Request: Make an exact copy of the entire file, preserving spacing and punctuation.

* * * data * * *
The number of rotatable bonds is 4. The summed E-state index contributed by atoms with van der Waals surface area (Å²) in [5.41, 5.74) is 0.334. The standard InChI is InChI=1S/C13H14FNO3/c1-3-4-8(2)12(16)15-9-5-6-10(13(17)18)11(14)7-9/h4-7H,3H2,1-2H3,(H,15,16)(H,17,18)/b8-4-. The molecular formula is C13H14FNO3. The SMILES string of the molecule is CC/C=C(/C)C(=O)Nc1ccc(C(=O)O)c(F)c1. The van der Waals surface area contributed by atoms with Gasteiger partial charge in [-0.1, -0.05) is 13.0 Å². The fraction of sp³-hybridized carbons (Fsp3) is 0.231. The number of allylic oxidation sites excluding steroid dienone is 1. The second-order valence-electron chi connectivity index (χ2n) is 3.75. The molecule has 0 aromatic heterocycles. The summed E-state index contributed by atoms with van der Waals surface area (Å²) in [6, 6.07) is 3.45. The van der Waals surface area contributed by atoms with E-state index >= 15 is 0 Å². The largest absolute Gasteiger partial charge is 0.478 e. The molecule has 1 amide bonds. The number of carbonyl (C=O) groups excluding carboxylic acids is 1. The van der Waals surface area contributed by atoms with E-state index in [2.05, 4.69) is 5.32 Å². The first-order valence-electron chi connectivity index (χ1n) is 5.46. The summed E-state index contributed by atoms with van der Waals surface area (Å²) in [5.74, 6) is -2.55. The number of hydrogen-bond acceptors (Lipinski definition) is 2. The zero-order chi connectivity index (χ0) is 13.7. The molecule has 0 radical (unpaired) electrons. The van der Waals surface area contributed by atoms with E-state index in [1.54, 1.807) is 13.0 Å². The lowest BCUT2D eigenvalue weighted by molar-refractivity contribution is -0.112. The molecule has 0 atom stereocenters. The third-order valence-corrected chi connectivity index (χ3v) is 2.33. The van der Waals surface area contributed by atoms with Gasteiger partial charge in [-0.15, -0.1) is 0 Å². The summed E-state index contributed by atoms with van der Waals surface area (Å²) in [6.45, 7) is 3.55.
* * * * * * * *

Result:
The number of rotatable bonds is 4. The summed E-state index contributed by atoms with van der Waals surface area (Å²) in [5.41, 5.74) is 0.334. The standard InChI is InChI=1S/C13H14FNO3/c1-3-4-8(2)12(16)15-9-5-6-10(13(17)18)11(14)7-9/h4-7H,3H2,1-2H3,(H,15,16)(H,17,18)/b8-4-. The molecular formula is C13H14FNO3. The SMILES string of the molecule is CC/C=C(/C)C(=O)Nc1ccc(C(=O)O)c(F)c1. The van der Waals surface area contributed by atoms with Gasteiger partial charge in [-0.1, -0.05) is 13.0 Å². The fraction of sp³-hybridized carbons (Fsp3) is 0.231. The number of allylic oxidation sites excluding steroid dienone is 1. The second-order valence-electron chi connectivity index (χ2n) is 3.75. The molecule has 0 aromatic heterocycles. The summed E-state index contributed by atoms with van der Waals surface area (Å²) in [6, 6.07) is 3.45. The van der Waals surface area contributed by atoms with E-state index >= 15 is 0 Å². The largest absolute Gasteiger partial charge is 0.478 e. The molecule has 1 amide bonds. The number of carbonyl (C=O) groups excluding carboxylic acids is 1. The van der Waals surface area contributed by atoms with E-state index in [2.05, 4.69) is 5.32 Å². The first-order valence-electron chi connectivity index (χ1n) is 5.46. The summed E-state index contributed by atoms with van der Waals surface area (Å²) in [5.74, 6) is -2.55. The number of hydrogen-bond acceptors (Lipinski definition) is 2. The zero-order chi connectivity index (χ0) is 13.7. The molecule has 0 radical (unpaired) electrons. The van der Waals surface area contributed by atoms with E-state index in [1.54, 1.807) is 13.0 Å². The lowest BCUT2D eigenvalue weighted by molar-refractivity contribution is -0.112. The molecule has 0 atom stereocenters. The third-order valence-corrected chi connectivity index (χ3v) is 2.33. The van der Waals surface area contributed by atoms with Gasteiger partial charge in [-0.15, -0.1) is 0 Å². The summed E-state index contributed by atoms with van der Waals surface area (Å²) in [6.45, 7) is 3.55.